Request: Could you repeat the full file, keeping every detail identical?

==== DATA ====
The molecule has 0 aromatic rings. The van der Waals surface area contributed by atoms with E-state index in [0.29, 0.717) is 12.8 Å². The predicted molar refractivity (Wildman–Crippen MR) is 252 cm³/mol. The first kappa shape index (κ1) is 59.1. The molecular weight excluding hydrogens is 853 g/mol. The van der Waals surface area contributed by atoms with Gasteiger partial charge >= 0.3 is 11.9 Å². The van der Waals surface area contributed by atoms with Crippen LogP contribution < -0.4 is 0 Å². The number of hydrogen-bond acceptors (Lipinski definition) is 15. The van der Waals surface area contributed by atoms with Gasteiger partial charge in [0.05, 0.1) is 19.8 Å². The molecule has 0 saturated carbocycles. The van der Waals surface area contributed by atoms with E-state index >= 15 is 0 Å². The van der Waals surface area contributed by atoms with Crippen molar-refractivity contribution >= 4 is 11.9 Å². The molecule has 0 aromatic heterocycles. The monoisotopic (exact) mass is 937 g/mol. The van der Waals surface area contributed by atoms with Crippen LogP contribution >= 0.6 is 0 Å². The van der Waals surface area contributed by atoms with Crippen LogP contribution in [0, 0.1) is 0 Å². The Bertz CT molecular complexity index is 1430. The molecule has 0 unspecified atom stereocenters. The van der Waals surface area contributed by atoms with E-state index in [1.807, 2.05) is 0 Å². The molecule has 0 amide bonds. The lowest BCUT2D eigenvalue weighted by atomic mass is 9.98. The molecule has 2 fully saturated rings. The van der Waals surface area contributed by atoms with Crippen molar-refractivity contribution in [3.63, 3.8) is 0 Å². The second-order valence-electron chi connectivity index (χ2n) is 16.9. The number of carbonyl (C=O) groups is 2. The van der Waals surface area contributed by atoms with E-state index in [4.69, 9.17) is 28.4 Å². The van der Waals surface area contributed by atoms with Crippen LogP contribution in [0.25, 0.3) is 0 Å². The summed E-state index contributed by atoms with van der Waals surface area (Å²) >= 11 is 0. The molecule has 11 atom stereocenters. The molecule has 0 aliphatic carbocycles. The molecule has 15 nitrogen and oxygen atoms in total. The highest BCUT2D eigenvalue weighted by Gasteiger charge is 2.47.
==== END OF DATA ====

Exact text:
The molecule has 0 aromatic rings. The van der Waals surface area contributed by atoms with E-state index in [0.29, 0.717) is 12.8 Å². The predicted molar refractivity (Wildman–Crippen MR) is 252 cm³/mol. The first kappa shape index (κ1) is 59.1. The molecular weight excluding hydrogens is 853 g/mol. The van der Waals surface area contributed by atoms with Gasteiger partial charge >= 0.3 is 11.9 Å². The van der Waals surface area contributed by atoms with Crippen LogP contribution < -0.4 is 0 Å². The number of hydrogen-bond acceptors (Lipinski definition) is 15. The van der Waals surface area contributed by atoms with Gasteiger partial charge in [0.05, 0.1) is 19.8 Å². The molecule has 0 saturated carbocycles. The van der Waals surface area contributed by atoms with E-state index >= 15 is 0 Å². The van der Waals surface area contributed by atoms with Crippen molar-refractivity contribution >= 4 is 11.9 Å². The molecule has 0 aromatic heterocycles. The monoisotopic (exact) mass is 937 g/mol. The van der Waals surface area contributed by atoms with Crippen LogP contribution >= 0.6 is 0 Å². The van der Waals surface area contributed by atoms with Crippen LogP contribution in [0, 0.1) is 0 Å². The Bertz CT molecular complexity index is 1430. The molecule has 0 unspecified atom stereocenters. The van der Waals surface area contributed by atoms with E-state index in [1.807, 2.05) is 0 Å². The molecule has 0 amide bonds. The lowest BCUT2D eigenvalue weighted by atomic mass is 9.98. The molecule has 2 fully saturated rings. The van der Waals surface area contributed by atoms with Crippen molar-refractivity contribution in [3.63, 3.8) is 0 Å². The second-order valence-electron chi connectivity index (χ2n) is 16.9. The number of carbonyl (C=O) groups is 2. The van der Waals surface area contributed by atoms with E-state index in [4.69, 9.17) is 28.4 Å². The van der Waals surface area contributed by atoms with Crippen LogP contribution in [0.25, 0.3) is 0 Å². The summed E-state index contributed by atoms with van der Waals surface area (Å²) >= 11 is 0. The molecule has 11 atom stereocenters. The molecule has 0 aliphatic carbocycles. The molecule has 15 nitrogen and oxygen atoms in total. The highest BCUT2D eigenvalue weighted by Gasteiger charge is 2.47.